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April 16, 2010

Keep It Secret, Keep It Safe

A patent and/or its publication may be withheld indefinitely when deemed "detrimental to the national security" under the Invention Secrecy Act, 35 U.S.C. § 181. An applicant/patentee may seek compensation for secrecy withholding under § 183, beginning with "the date of first use by the Government." Alton B. Hornback invented an improvement to missile guidance accuracy. The Air Force liked his idea, and keep it secret from 1987 to 1999. Hornback finally got 6,079,666 in June 2000. He sought compensation.

Alton B. Hornback v. United States (CAFC 2009-1543) precedential

Mr. Hornback, who is pursuing his claim pro se, seeks compensation under 35 U.S.C. § 183 for the government's use of the invention. Initially, Mr. Hornback sought compensation for government use that occurred both before and after the issuance of the patent. The district court, however, held that res judicata barred Mr. Hornback's claims for any government use that occurred on or before July 5, 2000. Mr. Hornback does not challenge that ruling on appeal.

As a result of the district court's res judicata ruling, Mr. Hornback's claim for compensation was limited to government use that occurred after issuance of the '666 patent. Relying on that limitation, the government moved to dismiss the complaint for lack of subject matter jurisdiction, arguing that "pursuant to the express terms of [section 183], an applicant's right to compensation is limited to recovering for wrongful use occurring only during the time during [sic] which a secrecy order is pending" and therefore that "Hornback has no cause of action for unauthorized governmental use of his invention under 35 U.S.C. § 183 occurring after April 21, 1999."

The district court, construing the government's motion as one for failure to state a claim, granted the government's motion to dismiss. The district court held that under section 183 damages are recoverable for government use only during the pendency of a secrecy order.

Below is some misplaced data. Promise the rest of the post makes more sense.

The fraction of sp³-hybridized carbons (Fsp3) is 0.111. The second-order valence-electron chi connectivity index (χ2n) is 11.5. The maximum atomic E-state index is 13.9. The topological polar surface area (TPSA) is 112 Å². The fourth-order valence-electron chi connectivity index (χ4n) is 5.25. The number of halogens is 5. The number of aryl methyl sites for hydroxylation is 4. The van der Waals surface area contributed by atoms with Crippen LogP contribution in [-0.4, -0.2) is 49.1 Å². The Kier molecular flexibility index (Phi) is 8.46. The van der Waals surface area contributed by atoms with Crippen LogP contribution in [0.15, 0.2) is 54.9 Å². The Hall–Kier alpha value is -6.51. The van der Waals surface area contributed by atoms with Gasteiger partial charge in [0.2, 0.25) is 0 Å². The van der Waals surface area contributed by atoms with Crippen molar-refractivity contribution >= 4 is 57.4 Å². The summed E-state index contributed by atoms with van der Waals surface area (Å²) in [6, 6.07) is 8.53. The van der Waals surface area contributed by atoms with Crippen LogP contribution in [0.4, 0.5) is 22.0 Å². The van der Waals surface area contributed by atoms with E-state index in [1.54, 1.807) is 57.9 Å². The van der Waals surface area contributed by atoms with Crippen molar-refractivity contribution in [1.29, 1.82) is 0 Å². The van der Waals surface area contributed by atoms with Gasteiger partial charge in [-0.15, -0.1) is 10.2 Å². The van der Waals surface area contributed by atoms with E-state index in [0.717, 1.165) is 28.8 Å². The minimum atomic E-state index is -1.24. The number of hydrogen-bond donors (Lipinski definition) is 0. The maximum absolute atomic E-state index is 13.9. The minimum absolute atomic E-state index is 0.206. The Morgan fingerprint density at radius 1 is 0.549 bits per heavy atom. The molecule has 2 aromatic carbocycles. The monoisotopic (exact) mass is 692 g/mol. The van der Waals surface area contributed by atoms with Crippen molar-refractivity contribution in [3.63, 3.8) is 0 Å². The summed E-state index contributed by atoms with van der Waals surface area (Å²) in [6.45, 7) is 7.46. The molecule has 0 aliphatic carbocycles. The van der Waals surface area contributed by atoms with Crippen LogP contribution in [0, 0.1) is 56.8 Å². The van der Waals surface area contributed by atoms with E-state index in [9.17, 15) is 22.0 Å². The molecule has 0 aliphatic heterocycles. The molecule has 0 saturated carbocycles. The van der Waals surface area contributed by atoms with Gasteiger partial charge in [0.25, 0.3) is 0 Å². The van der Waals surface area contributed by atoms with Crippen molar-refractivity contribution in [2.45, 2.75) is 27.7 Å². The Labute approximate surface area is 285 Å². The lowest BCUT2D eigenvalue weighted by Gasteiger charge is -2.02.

Hornback appealed, "arguing that section 183 gives him the right to compensation for government use that occurred after the '666 patent issued."

As the government is benevolent, the process is simple, and readily understood by all.

The Invention Secrecy Act entered the U.S. Code on July 19, 1952. 66 Stat. 805 (current version at 35 U.S.C. §§ 181-188). It authorizes government agencies to make a determination that the publication or disclosure of an invention described in an application for a patent "would be detrimental to the national security." 35 U.S.C. § 181. If a government agency makes such a determination, it "shall notify the Commissioner of Patents and the Commissioner of Patents shall order that the invention be kept secret and shall withhold publication of the application or the grant of a patent for such period as the national interest requires." Id. Once a secrecy order has issued, "[t]he Commissioner of Patents may rescind [the] order upon notification by the heads of the departments and the chief legal officers of the agencies who caused the order to be issued that the publication or disclosure of the invention is no longer deemed detrimental to the national security." Id.

Section 183 authorizes an applicant whose invention was subject to a secrecy order to seek "compensation for the damage caused by the order of secrecy and/or for the use of the invention by the Government, resulting from his disclosure." That section describes two avenues an applicant may follow to obtain relief.

First, an applicant may apply for compensation directly from the head of the department or agency that sought imposition of the secrecy order. If the applicant is unhappy with the award that the government department or agency provides, the claimant may bring suit against the United States either in the United States Court of Federal Claims or in the District Court of the United States for the district in which the claimant is a resident "for an amount which when added to the award [provided directly from the government department or agency] shall constitute just compensation for the damage and/or use of the invention by the Government." If applicants choose this first avenue, they may apply for compensation from the department or agency "beginning at the date the applicant is notified that, except for [the secrecy order], his application is otherwise in condition for allowance . . . and ending six years after a patent is issued thereon."

Second, rather than apply first for compensation from a government department or agency, section 183 also gives an applicant the right "to bring suit in the United States Court of Federal Claims for just compensation for the damage caused by reason of the order of secrecy and/or use by the Government of the invention resulting from his disclosure." Id. In order to file suit without first seeking relief directly from the government department or agency, however, the claimant must wait until "after the date of issuance of [the] patent." Id.